The chart below shows the month-by-month forward Basis differential for selected Indices for the West Coast region for calendar year 2023. This extremely high Basis along the U.S. coast has several similarities with the fundamental factors that drove the price up in Europe earlier this year. Both rely on imports of energy to meet ongoing demand, each has limited pipeline infrastructure capable of quickly delivering more natural gas, and both have had a major supply source of energy disrupted.
In Europe, Russian pipeline supplies were severely restricted and on the West Coast, drought and supply chain disruptions prevented renewable sources from contributing as much as they could. At the time of the price spike, both had natural gas storage levels that were below historical norms.
The Basis premium to Henry Hub for the four West Coast price points in the chart average $40.03/MMBtu for the month of January but drops to an average of $5.66/MMBtu for the calendar year. Even with the much lower 12-month average, it still exceeds the Henry Hub benchmark to which it would be added.
Comparatively, the same price periods for three of the Appalachian Indices (Dominion South, Columbia Gas App, and Transco Leidy) Basis points average NEGATIVE $0.90 /MMBtu (that’s a discount to the Henry Hub) for January 2023, and average NEGATIVE $0.947/MMBtu for the entire Calendar year of 2023.
Supply v. Demand
So, what is the reason for the huge price discrepancy within the U.S. between the West and Appalachia for January of $40.93/MMBtu? It’s the same basic supply and demand factors that are impacting energy prices in Europe: the market believes that there is not enough supply to meet the demand out west, or at least that a significant risk exists. This mirrors the overarching belief in Europe. And while the causes in the U.S. may differ from those in Europe, the outcome has been the same: a higher price trend.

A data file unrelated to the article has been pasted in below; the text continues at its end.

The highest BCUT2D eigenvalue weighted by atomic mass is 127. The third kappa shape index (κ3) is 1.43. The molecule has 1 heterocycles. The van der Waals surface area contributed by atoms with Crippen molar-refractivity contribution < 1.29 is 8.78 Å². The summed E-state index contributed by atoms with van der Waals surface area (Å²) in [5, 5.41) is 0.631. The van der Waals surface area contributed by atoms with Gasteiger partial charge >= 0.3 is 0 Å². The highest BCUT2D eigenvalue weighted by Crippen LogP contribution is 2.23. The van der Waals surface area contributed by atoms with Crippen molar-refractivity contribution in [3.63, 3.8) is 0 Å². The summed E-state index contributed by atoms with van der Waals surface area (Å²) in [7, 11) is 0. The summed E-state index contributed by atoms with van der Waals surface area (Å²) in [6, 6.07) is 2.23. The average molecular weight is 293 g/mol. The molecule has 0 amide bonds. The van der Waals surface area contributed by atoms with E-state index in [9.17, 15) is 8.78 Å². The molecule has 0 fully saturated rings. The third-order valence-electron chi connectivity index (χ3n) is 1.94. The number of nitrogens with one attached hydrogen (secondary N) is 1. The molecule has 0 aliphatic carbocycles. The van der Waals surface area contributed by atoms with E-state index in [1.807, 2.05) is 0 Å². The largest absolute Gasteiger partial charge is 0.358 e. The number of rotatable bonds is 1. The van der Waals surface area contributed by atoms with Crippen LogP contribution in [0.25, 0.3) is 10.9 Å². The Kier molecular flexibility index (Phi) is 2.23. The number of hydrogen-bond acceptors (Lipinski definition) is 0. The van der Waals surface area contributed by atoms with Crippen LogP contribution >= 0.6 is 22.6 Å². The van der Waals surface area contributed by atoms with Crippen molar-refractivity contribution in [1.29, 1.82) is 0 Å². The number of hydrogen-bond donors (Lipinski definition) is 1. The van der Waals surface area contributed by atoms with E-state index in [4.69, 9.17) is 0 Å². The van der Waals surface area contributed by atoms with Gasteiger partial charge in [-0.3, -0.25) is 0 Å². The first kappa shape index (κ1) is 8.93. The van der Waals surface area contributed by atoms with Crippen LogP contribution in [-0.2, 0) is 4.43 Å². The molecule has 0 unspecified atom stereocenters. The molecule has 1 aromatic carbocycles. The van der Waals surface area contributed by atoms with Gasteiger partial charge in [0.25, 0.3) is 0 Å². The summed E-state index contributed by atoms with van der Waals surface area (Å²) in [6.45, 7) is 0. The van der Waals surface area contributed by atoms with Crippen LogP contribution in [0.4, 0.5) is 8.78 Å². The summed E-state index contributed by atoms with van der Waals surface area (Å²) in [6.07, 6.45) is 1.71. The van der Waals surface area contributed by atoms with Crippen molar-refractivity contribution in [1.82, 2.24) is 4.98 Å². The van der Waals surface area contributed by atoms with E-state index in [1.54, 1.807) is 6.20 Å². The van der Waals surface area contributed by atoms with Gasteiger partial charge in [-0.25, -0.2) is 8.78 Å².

Meanwhile, in Appalachia and west Texas, just the opposite is occurring. There is more supply within the region than can be consumed, and there is no existing infrastructure to reach other markets. The result of this plays out in a significantly discounted Basis Differential to the Henry Hub benchmark.
The West Coast is not the only region in the U.S. to have extreme Basis swings. New England has been in the winter spike pattern for decades, while the South Atlantic Coast is becoming the next area of high price concern, with January basis in New England in the $8-$15/MMBtu premium and the coastal states of Virginia, North Carolina, and South Carolina in the $9/MMBtu area.
For Europe and the domestic U.S. regions where Basis price risk exists, there is no quick fix. Renewable penetration will take more time, new gas pipelines take years to complete – if they can get built at all – and coal continues to be retired. It is critical to understand your natural gas cost components, the areas that have ongoing risk, and monitor appropriate Basis and NYMEX pricing for opportunities.
One Final Stat
The January 2023 West Coast 52-week low Basis price, currently averaging $40.03, could have been purchased back in late 2021 or early 2022 at a price of ~$1.08/MMBtu. This high to low price differential for an industrial using 2,000 MMBtu/day with a site in California, Oregon, or Washington equates to spending $2.41 Million more or less in January, depending on when Basis was bought. The average residential that uses 1 MMBtu/day in January would spend ~$1,200 more next month for their natural gas based on timing of Basis purchase and whether the bottom price was captured or not.
Either way, the bottom line is that Basis Differential, or the location of where natural gas is consumed, matters – sometimes even more than the NYMEX benchmark price.
Contact Edison Energy today to learn more!